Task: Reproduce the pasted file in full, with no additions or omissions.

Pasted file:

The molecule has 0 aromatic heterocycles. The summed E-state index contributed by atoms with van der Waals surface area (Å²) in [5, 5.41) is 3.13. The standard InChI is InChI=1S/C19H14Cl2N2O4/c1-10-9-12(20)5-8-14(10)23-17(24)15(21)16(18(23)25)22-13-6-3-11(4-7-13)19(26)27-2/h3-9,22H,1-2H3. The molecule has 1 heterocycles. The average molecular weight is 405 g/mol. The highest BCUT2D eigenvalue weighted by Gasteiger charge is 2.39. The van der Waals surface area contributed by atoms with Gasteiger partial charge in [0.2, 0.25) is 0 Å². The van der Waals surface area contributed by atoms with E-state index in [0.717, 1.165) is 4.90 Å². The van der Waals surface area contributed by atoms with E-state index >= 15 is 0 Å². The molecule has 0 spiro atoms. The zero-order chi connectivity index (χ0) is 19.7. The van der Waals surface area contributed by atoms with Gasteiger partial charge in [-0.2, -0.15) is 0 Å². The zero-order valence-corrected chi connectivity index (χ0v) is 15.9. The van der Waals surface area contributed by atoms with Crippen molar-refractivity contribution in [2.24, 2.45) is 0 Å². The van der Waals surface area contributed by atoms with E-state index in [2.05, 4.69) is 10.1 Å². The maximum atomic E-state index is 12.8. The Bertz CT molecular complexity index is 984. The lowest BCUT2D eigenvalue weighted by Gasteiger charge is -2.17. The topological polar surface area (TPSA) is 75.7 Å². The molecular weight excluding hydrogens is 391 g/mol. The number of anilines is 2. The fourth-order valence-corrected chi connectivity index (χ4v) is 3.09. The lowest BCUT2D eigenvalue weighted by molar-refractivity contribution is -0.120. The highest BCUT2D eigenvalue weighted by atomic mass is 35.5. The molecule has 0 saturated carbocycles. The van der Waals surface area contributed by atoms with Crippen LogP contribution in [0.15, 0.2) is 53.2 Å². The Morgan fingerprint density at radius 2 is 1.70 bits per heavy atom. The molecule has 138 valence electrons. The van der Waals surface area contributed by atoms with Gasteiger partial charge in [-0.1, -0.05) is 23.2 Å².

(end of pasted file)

The molecule has 0 aromatic heterocycles. The summed E-state index contributed by atoms with van der Waals surface area (Å²) in [5, 5.41) is 3.13. The standard InChI is InChI=1S/C19H14Cl2N2O4/c1-10-9-12(20)5-8-14(10)23-17(24)15(21)16(18(23)25)22-13-6-3-11(4-7-13)19(26)27-2/h3-9,22H,1-2H3. The molecule has 1 heterocycles. The average molecular weight is 405 g/mol. The highest BCUT2D eigenvalue weighted by Gasteiger charge is 2.39. The van der Waals surface area contributed by atoms with Gasteiger partial charge in [0.2, 0.25) is 0 Å². The van der Waals surface area contributed by atoms with E-state index in [0.717, 1.165) is 4.90 Å². The van der Waals surface area contributed by atoms with E-state index >= 15 is 0 Å². The molecule has 0 spiro atoms. The zero-order chi connectivity index (χ0) is 19.7. The van der Waals surface area contributed by atoms with Gasteiger partial charge in [-0.2, -0.15) is 0 Å². The zero-order valence-corrected chi connectivity index (χ0v) is 15.9. The van der Waals surface area contributed by atoms with Crippen molar-refractivity contribution in [2.24, 2.45) is 0 Å². The van der Waals surface area contributed by atoms with E-state index in [2.05, 4.69) is 10.1 Å². The maximum atomic E-state index is 12.8. The Bertz CT molecular complexity index is 984. The lowest BCUT2D eigenvalue weighted by Gasteiger charge is -2.17. The topological polar surface area (TPSA) is 75.7 Å². The molecular weight excluding hydrogens is 391 g/mol. The number of anilines is 2. The fourth-order valence-corrected chi connectivity index (χ4v) is 3.09. The lowest BCUT2D eigenvalue weighted by molar-refractivity contribution is -0.120. The highest BCUT2D eigenvalue weighted by atomic mass is 35.5. The molecule has 0 saturated carbocycles. The van der Waals surface area contributed by atoms with Crippen LogP contribution in [0.15, 0.2) is 53.2 Å². The Morgan fingerprint density at radius 2 is 1.70 bits per heavy atom. The molecule has 138 valence electrons. The van der Waals surface area contributed by atoms with Gasteiger partial charge in [-0.1, -0.05) is 23.2 Å².